I was stuck without a way to write this week. No email or books or laptop, just a few hours between two events and not enough time to go home. I found myself searching for a way to be productive even without any resources and for the thousandth time in my life, the local library came to my assistance.
I borrowed one of their terminals, got my daily word count, and had enough time to find a book and check out the third season of Doctor Who on DVD. As I sat at the Brighton Library and looked out the window at their immaculate landscaping, a sense of peace came over me. It was like the library was watching out for me and providing for me like a friend, and it wasn’t the first time.
I remember many things in elementary school did not live up to my expectations. Recess was ok, but you still had to avoid getting beat up and cussed out by the big kids or ostracized by the cool kids. I was excited when they took us on a trip to the laboratory. Thinking it would be like the mad scientist labs in the movies, but was sorely disappointed by the lavatory, which in my vernacular was just a stinky bathroom.
The only thing that truly made my young jaw drop was the library. The shelves were huge, and the room seemed to go on forever with more books then I had ever seen in my life. I was angry that we were limited to two books and could only pick from certain sections, but the visit was thrilling and enflamed a lifelong love affair with libraries.
I found the local library soon after and during the long summer months, before the days of internet and twenty-four hour television with DVRs and DVDs, books provided an escape from the monotonous day to day, a release valve for the imagination, and a fortress from the 100 degree heat.
I got so upset when my mom didn’t have time to drive me that I walked the five miles from my house to the library on a busy highway, not bothering to tell her where I was going. I think I may have been 11 years old. I really didn’t know how I was going to get back with all my books, and I didn’t care. Arriving at the building was like seeing an oasis; I spent the next three hours in Nirvana. (Mom figured out where I was and picked me up btw).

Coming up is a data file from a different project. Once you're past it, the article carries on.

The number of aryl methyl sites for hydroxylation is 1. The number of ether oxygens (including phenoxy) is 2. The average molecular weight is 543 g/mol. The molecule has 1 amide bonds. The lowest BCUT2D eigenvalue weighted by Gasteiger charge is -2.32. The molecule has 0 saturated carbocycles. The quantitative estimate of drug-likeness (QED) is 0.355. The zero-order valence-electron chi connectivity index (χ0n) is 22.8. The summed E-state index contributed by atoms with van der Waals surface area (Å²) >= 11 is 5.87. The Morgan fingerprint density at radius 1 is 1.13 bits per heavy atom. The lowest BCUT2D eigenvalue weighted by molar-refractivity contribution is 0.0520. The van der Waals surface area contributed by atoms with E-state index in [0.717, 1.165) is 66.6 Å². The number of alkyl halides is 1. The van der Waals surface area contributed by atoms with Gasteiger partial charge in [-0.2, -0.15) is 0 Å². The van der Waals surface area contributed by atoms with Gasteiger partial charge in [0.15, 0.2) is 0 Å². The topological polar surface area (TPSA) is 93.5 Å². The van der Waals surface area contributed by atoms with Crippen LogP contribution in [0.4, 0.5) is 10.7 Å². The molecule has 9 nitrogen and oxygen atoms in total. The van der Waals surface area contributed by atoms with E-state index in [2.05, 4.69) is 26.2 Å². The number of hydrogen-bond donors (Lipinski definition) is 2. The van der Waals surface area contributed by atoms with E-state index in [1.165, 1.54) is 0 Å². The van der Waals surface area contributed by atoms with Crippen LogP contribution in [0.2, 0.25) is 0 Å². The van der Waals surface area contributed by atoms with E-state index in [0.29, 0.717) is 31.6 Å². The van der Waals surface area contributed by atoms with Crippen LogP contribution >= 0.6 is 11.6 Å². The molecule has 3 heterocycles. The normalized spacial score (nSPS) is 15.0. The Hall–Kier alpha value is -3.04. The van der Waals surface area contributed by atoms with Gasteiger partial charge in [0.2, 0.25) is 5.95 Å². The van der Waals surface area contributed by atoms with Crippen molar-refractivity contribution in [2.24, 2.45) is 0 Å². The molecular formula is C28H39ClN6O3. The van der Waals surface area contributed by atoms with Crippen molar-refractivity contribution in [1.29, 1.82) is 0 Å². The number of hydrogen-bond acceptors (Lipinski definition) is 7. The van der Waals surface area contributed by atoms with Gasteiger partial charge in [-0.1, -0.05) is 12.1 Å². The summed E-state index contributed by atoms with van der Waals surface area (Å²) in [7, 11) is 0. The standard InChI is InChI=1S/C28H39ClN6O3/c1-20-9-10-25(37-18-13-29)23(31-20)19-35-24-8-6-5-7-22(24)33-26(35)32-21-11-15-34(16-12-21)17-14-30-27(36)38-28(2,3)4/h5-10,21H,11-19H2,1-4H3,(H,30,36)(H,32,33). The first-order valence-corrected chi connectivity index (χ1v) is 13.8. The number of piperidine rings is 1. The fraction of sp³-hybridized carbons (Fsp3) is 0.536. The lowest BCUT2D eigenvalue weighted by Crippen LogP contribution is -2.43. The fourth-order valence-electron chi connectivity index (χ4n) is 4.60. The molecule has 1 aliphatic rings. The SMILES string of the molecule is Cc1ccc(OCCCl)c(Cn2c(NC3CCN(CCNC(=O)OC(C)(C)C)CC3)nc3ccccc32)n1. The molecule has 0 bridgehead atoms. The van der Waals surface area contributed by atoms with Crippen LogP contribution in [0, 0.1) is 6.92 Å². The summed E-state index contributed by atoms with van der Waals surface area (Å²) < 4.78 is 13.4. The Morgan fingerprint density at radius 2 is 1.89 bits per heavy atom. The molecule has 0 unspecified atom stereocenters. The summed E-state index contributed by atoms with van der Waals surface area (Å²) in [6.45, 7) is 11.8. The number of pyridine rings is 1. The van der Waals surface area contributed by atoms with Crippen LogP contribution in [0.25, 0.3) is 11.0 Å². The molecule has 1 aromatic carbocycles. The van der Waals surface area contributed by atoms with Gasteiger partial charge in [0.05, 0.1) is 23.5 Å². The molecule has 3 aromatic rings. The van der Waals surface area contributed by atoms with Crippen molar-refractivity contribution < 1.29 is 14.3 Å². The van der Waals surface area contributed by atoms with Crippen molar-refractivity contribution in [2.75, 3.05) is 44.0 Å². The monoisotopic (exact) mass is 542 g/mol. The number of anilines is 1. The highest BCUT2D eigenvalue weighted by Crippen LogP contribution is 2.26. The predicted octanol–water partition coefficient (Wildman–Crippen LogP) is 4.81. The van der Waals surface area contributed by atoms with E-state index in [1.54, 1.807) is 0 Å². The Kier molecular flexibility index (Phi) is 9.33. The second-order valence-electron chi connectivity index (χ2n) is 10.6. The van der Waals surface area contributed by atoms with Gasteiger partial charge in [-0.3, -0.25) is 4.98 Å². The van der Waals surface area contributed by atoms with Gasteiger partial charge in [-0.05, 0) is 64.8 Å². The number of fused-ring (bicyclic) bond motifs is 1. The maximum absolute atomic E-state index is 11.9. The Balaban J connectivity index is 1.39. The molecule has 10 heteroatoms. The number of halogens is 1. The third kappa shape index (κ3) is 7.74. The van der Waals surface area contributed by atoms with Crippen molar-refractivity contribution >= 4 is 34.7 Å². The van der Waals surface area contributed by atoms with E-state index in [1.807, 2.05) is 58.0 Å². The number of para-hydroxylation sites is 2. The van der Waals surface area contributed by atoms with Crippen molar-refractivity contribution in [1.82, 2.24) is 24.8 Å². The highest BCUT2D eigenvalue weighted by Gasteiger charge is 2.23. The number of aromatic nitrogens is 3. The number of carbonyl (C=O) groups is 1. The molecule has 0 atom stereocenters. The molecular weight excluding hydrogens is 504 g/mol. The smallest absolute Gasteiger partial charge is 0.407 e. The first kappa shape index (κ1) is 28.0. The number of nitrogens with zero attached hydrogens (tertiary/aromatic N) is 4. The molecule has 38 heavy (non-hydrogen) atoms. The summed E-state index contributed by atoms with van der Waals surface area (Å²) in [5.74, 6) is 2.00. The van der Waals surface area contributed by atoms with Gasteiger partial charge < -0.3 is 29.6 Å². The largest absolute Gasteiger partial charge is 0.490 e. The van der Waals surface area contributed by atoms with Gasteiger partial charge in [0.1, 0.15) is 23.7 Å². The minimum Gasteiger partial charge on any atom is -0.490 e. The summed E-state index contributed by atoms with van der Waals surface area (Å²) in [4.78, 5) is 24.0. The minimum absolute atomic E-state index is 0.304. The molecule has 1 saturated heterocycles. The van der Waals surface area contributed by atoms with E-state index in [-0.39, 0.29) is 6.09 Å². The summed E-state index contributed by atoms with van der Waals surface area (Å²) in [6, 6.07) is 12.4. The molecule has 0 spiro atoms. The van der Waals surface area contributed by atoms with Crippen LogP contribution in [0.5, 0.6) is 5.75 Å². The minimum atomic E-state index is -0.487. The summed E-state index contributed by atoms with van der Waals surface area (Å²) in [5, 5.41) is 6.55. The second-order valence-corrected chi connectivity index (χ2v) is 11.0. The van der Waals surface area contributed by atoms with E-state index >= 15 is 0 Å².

Later when I had kids of my own and no money to entertain them, I took them to the Howell Library to play computer games, pick up books, and borrow VHS tapes. When they were teens, they joined the writing club and participated in carnival style events and movie nights. For a single mom, the library was an invaluable haven.
Later, I discovered my first in-person writer’s group through a library and met most of my best friends in those groups.
As the community moves into a new generation of ebooks, I find again the library is on the cutting edge with apps that allow virtual lending. Some libraries will even lend an e-reader to patrons for in house use.
Libraries serve as meeting places, resources for job searches, information, and research. They have proven time and again to be a lighthouse in a dark and choppy sea of life that I can depend on to light the way into a safe harbor of knowledge.
One of my favorite libraries, the Brighton District Library is currently seeking a millage and I encourage you, if you live in the area, to vote yes to supporting this fine institution, so that more people can have the same joy, comfort, and happiness that I have experienced over the last forty years.
I would not be the educated, informed, entertained, and happy person I am today without the support of libraries.
Have libraries affected your life in any meaningful way? Leave a note in the comments or just stop in and say hi!